Williams with Jennifer Webster-Cyriaque, DDS, PhD.

As an orthodontist, Williams hopes to change the “old boys club” perceptions of the specialty and be a role model for other Black women who don’t see themselves in professions like this. She recalls loving her orthodontist and was inspired to specialize in orthodontics because it was the one place she could feel like any other kid.

“I want to use my passions, knowledge and background to not only provide excellent patient-centered-care, but also to make orthodontic care more accessible to families who never thought orthodontic treatment would be an option for them,” she said.

Williams hopes to continue changing lives and making progress in her career. She will achieve another first today – defending her thesis titled “In Their Own Words: Families’ experiences with tooth autotransplantation for replacement of maxillary incisors in children.” The research focuses on families with children who have lost their front tooth at a young age and have undergone tooth autotransplantation, the movement of one tooth to another position within the same person. This alternative for implants in young children is widely used in Europe and Williams’ study team is among the first in the United States to evaluate experiences with this procedure.

Endless possibilities

Williams celebrating a friend and colleague’s birthday.

And Williams is nothing if not full of possibilities; she likes that orthodontics affords her the time to pursue other interests in her career, such as service work with the American Association of Orthodontists, mentoring others and working on her efforts to build dental clinics in Ghana, a passion project helped along by her pastor father, that grows in scope by the day.

She stays busy, never forgetting the people and efforts that got her to this place, and she hopes to serve other prospective students in that role, as well, serving on panels, appearing on podcasts and answering social media messages from those seeking pre-dental advice.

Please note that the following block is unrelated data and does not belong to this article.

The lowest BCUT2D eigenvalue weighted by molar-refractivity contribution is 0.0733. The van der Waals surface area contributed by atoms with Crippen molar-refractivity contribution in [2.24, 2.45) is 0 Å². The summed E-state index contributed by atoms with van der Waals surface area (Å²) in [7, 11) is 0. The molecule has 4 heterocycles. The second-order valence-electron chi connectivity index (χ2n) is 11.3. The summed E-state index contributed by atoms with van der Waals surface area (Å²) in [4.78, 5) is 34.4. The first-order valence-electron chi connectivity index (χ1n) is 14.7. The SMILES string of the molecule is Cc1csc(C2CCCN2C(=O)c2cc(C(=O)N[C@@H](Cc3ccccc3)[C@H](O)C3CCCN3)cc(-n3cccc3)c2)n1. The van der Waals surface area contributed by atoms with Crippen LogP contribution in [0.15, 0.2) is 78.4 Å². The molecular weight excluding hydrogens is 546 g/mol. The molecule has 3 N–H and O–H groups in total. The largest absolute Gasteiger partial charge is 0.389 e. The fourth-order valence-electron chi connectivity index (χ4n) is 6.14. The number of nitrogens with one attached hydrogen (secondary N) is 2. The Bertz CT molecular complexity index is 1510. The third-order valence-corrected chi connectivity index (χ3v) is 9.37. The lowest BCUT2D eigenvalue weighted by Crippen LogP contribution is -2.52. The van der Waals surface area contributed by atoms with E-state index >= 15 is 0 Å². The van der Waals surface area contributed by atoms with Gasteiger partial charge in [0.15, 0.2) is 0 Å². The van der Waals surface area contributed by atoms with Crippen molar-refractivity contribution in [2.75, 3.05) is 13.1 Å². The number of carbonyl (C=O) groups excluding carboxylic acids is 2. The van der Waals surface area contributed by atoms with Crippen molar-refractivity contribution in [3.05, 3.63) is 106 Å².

“Being an advocate is about supporting people, and putting the money and time where your mouth is. It’s about fostering development and uplifting people, not punching down but reaching out to help people,” she said.

Williams is a strong advocate for her profession and brought her message to Washington, D.C.

A full life

She doesn’t limit herself to just work interests, though, as Williams has a full plate of ideas and activities to explore. During her last year of dental school, she obtained her real estate license and has just recently learned how to swim. Her next hobby is becoming fluent in Spanish and looks forward to continuing her passions for event planning and presentations.

“I’ve long believed complacency is the enemy of progress. My parents always pushed us to make the most out of the opportunity each day affords us, and I always strived to reach my maximum potential,” she said.

Williams has made lifelong friends and key connections during her 11 years at UNC; students, faculty members and leaders are trusted confidantes and skilled practitioners who support her in all her efforts in her career and her personal life.

“I’ve been a Tar Heel for 11 years, and I think about all the people that helped me get here. It truly takes a village and I’m extremely grateful. I’m excited for what the next chapter in my life has in store, and I cannot wait to pay it forward along the way.”

Williams is thrilled to be joining Carolina Orthodontics and Children’s Dentistry in Fayetteville in June.